In Blog, Cloud Infrastructure, Directory-as-a-Service (DaaS), Identity and Access Management (IAM), IT Admins, Security, Uncategorized

There are a wide variety of identity management solutions on the market today. Many of these solutions are vestiges of the past. Historically, networks were largely homogeneous, resulting in simple identity and access management platforms. Organizations merely had OpenLDAP or Microsoft Active Directory as their core user database; this served their needs well. As the IT infrastructure changed, so too did the need for a wide variety of solutions. What was done to satisfy this growing need? Vendors created a number of solutions that were built on top of the core user directory. Let’s take a closer look at these identity management solutions.

Examining the Categories of Identity Management Solutions  

Directory services

Directory-as-a-Service is the core user database where users are stored. The directory serves as the central point of control and authentication of IT resources. Historically, the directory was hosted on-premises, but modern implementations are using a cloud-hosted directory service that will accept LDAP, SAML, SSH, RADIUS, and other protocols.

Directory extensions

This category emerged as Macs and Linux devices became even more popular. Directory extensions effectively were built on top of Microsoft AD, enabling organizations to authenticate and manage Mac and Linux machines. In modern identity management solutions, the three major platforms – Windows, Mac, and Linux – are all centrally managed and treated as first-class citizens.

Web application single sign-on

Cloud applications presented IT admins with another vexing problem, how do you leverage a single set of credentials to access applications hosted in the cloud? This problem was solved by a cadre of web app SSO products. Built on the SAML protocol, these solutions would integrate with the core user directory and federate those credentials out to the web applications. Modern Identity-as-a-Service platforms tightly integrate web app SSO with directory services.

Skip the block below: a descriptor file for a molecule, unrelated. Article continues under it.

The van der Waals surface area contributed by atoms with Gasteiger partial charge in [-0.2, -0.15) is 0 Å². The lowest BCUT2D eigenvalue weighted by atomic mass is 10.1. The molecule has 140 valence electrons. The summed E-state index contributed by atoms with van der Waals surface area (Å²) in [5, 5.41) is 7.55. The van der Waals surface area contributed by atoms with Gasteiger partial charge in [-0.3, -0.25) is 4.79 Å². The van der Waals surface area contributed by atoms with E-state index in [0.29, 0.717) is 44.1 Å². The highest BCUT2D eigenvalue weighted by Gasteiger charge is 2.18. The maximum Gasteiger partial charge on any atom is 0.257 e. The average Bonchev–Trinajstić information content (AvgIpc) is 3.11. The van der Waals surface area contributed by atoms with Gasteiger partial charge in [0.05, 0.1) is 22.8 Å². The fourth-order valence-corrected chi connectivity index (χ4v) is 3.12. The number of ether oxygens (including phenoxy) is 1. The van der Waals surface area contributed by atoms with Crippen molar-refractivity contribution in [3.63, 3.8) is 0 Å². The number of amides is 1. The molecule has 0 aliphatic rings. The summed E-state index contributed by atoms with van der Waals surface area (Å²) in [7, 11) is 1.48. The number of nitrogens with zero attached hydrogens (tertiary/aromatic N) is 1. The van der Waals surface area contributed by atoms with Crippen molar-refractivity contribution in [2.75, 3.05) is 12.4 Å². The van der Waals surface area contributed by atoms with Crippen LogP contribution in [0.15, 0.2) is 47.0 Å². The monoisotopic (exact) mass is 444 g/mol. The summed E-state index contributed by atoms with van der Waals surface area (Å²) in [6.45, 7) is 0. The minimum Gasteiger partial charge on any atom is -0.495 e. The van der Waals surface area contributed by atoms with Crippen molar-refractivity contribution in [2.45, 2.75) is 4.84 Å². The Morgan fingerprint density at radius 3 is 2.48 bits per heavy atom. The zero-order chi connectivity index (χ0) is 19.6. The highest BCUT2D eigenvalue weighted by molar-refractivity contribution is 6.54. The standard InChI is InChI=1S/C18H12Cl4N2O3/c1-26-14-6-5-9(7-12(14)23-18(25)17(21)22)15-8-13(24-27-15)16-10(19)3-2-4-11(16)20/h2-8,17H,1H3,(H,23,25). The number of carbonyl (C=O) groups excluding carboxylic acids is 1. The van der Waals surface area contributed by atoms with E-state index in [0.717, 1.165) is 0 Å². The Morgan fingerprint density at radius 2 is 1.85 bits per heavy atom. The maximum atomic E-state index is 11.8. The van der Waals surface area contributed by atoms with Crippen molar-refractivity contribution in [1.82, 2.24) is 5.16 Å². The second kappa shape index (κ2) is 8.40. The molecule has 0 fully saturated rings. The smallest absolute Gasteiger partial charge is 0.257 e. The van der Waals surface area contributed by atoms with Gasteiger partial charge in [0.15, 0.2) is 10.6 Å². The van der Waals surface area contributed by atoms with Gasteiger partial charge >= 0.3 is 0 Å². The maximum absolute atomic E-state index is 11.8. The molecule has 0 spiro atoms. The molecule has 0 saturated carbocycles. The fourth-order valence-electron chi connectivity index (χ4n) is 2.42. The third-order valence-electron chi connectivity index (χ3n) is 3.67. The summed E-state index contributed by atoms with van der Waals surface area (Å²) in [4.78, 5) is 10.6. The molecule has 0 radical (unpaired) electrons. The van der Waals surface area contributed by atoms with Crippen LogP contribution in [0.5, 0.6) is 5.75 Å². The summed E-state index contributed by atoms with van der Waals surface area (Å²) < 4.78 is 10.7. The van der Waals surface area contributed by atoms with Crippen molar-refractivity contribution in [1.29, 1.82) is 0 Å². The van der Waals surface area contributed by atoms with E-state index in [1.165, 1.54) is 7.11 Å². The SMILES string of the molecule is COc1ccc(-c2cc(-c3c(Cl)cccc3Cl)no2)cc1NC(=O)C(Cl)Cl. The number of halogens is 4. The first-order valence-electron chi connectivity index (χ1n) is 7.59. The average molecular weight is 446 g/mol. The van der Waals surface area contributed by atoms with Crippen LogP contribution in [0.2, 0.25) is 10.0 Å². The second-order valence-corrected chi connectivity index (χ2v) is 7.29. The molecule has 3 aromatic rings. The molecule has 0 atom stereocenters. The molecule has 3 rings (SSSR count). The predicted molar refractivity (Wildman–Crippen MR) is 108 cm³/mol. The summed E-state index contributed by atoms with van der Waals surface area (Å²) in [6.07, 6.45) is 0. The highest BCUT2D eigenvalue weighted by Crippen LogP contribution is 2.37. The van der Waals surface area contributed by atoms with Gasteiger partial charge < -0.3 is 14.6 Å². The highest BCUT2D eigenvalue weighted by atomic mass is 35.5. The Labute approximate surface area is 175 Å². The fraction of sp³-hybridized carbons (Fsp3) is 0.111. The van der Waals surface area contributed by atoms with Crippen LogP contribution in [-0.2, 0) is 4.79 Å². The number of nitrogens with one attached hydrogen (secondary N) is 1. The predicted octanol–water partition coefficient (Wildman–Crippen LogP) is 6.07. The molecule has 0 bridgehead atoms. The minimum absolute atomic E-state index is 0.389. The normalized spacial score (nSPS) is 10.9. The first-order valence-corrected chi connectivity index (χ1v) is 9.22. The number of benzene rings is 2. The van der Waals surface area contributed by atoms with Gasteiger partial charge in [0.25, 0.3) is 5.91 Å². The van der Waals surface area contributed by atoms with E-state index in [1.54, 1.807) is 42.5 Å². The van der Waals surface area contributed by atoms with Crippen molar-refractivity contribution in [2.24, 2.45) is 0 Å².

Privileged account management

A category with deep history in the network and server space, these solutions would create a systematic mechanism to access routers, switches, storage infrastructure, and servers. Of course, these high-value, critical systems had more tightly controlled access than less critical IT resources. This category has largely been absorbed by modern Directory-as-a-Service platforms.

Password managers

As the pressure mounted to thwart hackers by creating complex passwords, a new solution category emerged. The password manager is meant to simplify the lives of each user by creating a vault of their difficult-to-remember passwords. The user remembers one strong password and then is able to unlock all of their other passwords.

Multi-factor authentication

As security takes a front-and-center seat in IT, organizations are employing the capability to add another user authentication ‘factor’. This factor is generally a hidden layer in addition to the authentication that the user is aware of. Multi-factor applications are available on smartphones; integrations with devices and applications are also available.

Governance

With an increase in security breaches, more identity management infrastructures are also including auditing, logging, and governance capabilities. These functions are critical to knowing who accessed what, when, and how. This information supports compliance activities and is invaluable during a potential security incident.

Daas: The Identity Management Solution You Really Need

Today, these categories are still in place, but there is a new movement towards cloud-based identity management solutions. This category is often referred to as Identity-as-a-Service or Directory-as-a-Service.

These categories integrate a great deal of the identity stack. The reason is that a core user platform is needed to connect to a wide variety of solution types. These solutions can be located in the cloud or on-premises and consist of different platforms and protocols, but they only need one set of credentials. The ability to be a True Single Sign-On solution – not just for web applications – is a critical part of IDaaS and the next generation of identity management solutions.

If you would like to learn more about how Directory-as-a-Service is delivering on the promise of a True SSO platform, drop us a note. We’d be happy to walk you through the capabilities of the platform as well as offer you a free account. Your first 10 users are free forever.

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